Genetic adaption key to polar bears staying warm

Scientists have found that a genetic adaption that helps convert food into heat may be key to how polar bears survive extreme  arctic winters without hibernating. In the winter, brown and black bears go into hibernation to conserve energy and keep warm, but for their Arctic relative, the Polar bear only pregnant females den up for the colderd months.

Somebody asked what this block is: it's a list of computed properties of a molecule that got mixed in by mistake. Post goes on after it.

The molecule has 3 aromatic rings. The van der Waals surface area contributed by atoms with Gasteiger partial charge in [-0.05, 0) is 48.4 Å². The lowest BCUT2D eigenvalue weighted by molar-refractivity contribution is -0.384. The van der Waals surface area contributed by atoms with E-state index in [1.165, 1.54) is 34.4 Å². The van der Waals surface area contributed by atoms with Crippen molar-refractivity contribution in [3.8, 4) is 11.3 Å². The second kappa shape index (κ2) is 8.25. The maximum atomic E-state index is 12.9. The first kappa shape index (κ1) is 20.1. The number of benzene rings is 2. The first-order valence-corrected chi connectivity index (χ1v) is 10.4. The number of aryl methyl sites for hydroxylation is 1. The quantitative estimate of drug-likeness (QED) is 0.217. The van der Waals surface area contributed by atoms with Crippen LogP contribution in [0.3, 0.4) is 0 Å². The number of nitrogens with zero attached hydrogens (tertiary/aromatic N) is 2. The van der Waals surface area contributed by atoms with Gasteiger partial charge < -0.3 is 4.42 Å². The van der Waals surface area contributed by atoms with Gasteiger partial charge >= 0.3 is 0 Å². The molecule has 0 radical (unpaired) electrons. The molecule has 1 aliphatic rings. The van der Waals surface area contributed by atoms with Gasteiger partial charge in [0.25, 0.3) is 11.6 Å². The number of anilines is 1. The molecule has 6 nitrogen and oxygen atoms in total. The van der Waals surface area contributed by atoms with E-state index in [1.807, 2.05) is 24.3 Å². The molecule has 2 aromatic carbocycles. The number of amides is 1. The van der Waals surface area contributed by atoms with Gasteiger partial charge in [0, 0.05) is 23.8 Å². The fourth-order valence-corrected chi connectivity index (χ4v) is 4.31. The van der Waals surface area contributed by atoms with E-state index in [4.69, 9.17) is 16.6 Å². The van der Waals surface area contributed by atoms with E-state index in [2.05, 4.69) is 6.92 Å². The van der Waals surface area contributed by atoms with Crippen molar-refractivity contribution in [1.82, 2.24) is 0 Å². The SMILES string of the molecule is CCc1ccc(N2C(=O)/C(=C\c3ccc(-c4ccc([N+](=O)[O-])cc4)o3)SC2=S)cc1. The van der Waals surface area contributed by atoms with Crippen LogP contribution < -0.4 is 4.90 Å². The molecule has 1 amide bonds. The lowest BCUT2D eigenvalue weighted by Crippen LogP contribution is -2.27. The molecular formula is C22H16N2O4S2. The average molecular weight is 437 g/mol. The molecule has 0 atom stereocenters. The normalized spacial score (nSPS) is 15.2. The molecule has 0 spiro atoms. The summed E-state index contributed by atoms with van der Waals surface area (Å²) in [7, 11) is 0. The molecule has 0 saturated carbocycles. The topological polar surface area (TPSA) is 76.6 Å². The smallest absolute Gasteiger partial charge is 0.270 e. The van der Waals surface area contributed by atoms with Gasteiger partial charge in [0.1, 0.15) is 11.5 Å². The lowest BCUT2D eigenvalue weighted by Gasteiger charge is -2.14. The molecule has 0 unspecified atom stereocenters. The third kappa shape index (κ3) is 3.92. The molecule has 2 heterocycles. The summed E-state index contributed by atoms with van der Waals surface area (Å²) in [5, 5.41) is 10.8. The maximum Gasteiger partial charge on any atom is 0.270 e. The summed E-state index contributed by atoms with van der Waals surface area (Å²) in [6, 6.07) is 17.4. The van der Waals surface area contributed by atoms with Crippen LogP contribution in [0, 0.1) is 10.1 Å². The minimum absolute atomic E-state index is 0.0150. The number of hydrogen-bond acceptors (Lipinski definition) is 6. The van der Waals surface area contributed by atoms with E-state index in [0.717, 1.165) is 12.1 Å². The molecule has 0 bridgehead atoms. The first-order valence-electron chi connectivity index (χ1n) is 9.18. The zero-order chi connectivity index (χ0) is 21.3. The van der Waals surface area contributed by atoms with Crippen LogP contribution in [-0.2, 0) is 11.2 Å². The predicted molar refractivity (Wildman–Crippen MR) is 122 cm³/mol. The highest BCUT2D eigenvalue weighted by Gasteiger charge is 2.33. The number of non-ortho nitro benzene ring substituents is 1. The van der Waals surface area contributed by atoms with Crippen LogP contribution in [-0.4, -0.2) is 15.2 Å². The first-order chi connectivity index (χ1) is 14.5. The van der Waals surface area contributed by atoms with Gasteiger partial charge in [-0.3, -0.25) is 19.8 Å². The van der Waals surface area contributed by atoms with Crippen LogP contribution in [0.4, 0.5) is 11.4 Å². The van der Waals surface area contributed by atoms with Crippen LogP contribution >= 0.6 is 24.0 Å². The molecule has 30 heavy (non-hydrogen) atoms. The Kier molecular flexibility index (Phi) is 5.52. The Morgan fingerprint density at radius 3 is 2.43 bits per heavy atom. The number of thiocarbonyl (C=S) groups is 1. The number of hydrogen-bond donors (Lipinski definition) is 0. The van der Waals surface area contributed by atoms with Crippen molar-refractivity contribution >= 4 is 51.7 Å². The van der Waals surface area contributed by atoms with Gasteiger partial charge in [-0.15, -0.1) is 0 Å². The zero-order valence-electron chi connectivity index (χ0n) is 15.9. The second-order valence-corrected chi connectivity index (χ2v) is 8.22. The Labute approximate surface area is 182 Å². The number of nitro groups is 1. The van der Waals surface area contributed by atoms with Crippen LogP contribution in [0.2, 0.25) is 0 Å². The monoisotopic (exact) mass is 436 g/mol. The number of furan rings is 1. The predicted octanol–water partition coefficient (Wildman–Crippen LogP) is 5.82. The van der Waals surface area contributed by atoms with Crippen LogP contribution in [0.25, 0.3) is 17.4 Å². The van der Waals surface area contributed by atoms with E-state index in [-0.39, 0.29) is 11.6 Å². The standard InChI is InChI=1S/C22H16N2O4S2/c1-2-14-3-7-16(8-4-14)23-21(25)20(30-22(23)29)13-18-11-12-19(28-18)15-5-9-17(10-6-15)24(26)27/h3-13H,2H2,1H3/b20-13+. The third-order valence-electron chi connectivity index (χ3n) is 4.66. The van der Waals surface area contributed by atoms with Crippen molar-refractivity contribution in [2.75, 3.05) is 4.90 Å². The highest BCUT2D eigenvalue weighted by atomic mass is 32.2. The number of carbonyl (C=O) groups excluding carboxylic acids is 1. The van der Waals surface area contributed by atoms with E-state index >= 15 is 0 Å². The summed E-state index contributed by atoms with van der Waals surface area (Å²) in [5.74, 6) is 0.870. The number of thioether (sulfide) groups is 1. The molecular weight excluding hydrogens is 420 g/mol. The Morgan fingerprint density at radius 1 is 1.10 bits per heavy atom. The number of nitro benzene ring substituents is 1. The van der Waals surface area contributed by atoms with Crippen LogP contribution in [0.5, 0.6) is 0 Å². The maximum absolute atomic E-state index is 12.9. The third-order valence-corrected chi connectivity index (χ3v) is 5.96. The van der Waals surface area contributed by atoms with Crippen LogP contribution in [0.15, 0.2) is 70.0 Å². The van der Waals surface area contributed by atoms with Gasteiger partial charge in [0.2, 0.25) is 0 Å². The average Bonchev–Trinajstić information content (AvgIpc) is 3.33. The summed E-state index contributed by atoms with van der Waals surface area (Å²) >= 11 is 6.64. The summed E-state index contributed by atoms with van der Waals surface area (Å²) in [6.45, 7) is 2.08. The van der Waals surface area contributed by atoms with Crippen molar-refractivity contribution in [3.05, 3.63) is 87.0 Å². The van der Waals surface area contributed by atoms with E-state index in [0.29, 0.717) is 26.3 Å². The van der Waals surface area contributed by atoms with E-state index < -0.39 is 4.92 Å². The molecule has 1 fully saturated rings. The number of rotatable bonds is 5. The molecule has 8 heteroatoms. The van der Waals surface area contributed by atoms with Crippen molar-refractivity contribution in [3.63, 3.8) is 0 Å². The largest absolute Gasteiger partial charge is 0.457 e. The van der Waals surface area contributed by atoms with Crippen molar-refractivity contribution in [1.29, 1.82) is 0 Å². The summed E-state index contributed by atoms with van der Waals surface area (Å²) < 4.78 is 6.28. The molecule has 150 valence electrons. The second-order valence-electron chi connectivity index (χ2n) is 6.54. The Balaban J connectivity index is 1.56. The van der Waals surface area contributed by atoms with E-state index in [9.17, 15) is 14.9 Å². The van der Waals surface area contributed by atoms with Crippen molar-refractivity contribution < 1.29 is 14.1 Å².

A new study points to genetic adaptions related to the production of nitric oxide, a compounded that cells use to help convert nutrients from food into energy or heat. The genetic adaptions the research team saw are important because of the crucial role that nitric oxide plays in energy metabolism.

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